Reshaping Change: A Processual Perspective

Reshaping Change: A Processual Perspective

Reshaping Change: A Processual Perspective

Reshaping Change: A Processual Perspective

Synopsis

This book sets out to examine and explore change as a process and not as a one-off event. It analyzes change in context, and features case studies based on in-depth data research, interviews and extensive fieldwork by the author. There are chapters on Pirelli Cables, General Motors, as well as Shell Expro and Britax Industries.

Excerpt

It is an accepted tenet of modern life that change is constant, of greater magnitude and far less predictable than ever before. For this reason, managing change is acknowledged as being one of the most important and difficult issues facing organizations today. This is why both practitioners and academics, in ever-growing numbers, are seeking to understand organizational change. This is why the range of competing theories and advice has never been greater or more puzzling.

Over the past 100 years there have been many theories and prescriptions put forward for understanding and managing change. Arguably, the first person to attempt to offer a systematic approach to changing organizations was the originator of Scientific Management - Frederick Taylor. From the 1930s onwards, the Human Relations school attacked Taylor’s one-dimensional view of human nature and his over-emphasis on individuals. In a parallel and connected development in the 1940s, Kurt Lewin created perhaps the most influential approach to managing change. His planned approach to change, encapsulated in his three-step model, became the inspiration for a generation of researchers and practitioners, mainly - though not exclusively - in the USA. Throughout the 1950s, Lewin’s work was expanded beyond his focus on small groups and conflict resolution to create the Organization Development (OD) movement. From the 1960s to the early 1980s, OD established itself as the dominant Western approach to organizational change.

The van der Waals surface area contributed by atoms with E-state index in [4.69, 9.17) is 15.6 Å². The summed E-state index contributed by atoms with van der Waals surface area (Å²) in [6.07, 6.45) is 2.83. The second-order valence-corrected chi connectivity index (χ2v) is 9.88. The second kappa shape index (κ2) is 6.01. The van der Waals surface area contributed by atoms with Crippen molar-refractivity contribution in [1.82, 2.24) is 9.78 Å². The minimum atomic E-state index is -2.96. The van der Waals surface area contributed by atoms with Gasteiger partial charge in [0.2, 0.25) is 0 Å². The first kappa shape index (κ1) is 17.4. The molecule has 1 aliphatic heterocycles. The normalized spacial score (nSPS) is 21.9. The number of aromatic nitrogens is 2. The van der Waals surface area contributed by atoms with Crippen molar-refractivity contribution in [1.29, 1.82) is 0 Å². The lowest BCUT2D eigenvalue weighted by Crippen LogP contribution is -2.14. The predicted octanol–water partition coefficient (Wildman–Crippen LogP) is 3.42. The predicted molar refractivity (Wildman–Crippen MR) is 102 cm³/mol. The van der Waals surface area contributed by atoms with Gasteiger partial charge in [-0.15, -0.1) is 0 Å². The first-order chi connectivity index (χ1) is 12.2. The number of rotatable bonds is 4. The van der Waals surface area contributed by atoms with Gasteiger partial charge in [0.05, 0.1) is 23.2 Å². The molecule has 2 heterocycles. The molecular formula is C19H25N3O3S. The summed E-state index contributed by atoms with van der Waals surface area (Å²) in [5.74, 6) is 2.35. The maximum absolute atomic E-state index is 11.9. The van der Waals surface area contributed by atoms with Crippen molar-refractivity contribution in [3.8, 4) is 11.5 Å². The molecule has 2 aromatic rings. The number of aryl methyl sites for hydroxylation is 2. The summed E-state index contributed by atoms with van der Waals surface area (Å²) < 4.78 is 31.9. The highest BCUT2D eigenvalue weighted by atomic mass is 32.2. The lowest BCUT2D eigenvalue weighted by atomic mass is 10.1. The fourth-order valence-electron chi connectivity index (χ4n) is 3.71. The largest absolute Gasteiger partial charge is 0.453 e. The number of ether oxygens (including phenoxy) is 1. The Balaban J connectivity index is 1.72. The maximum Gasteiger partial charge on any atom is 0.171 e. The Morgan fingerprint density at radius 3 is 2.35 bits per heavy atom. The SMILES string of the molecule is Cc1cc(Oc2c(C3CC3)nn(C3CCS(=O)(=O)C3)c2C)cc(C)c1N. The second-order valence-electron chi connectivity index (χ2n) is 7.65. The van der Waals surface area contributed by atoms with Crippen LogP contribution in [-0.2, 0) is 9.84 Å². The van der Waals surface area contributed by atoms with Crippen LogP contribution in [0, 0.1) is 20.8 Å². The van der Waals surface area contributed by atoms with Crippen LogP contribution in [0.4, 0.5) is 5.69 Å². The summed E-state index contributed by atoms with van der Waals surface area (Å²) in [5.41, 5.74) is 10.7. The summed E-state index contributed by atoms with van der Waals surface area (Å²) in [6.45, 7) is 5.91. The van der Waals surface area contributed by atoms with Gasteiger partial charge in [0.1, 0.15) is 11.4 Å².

However, by the early 1980s more and more Western organizations found themselves having to change rapidly and dramatically, and sometimes brutally, in the face of the might of corporate Japan. In such circumstances, many judged the consensus-based and incrementally-focussed OD approach as having little to offer. Instead a plethora of approaches began to emerge that, whilst not easy to classify, could best . . .

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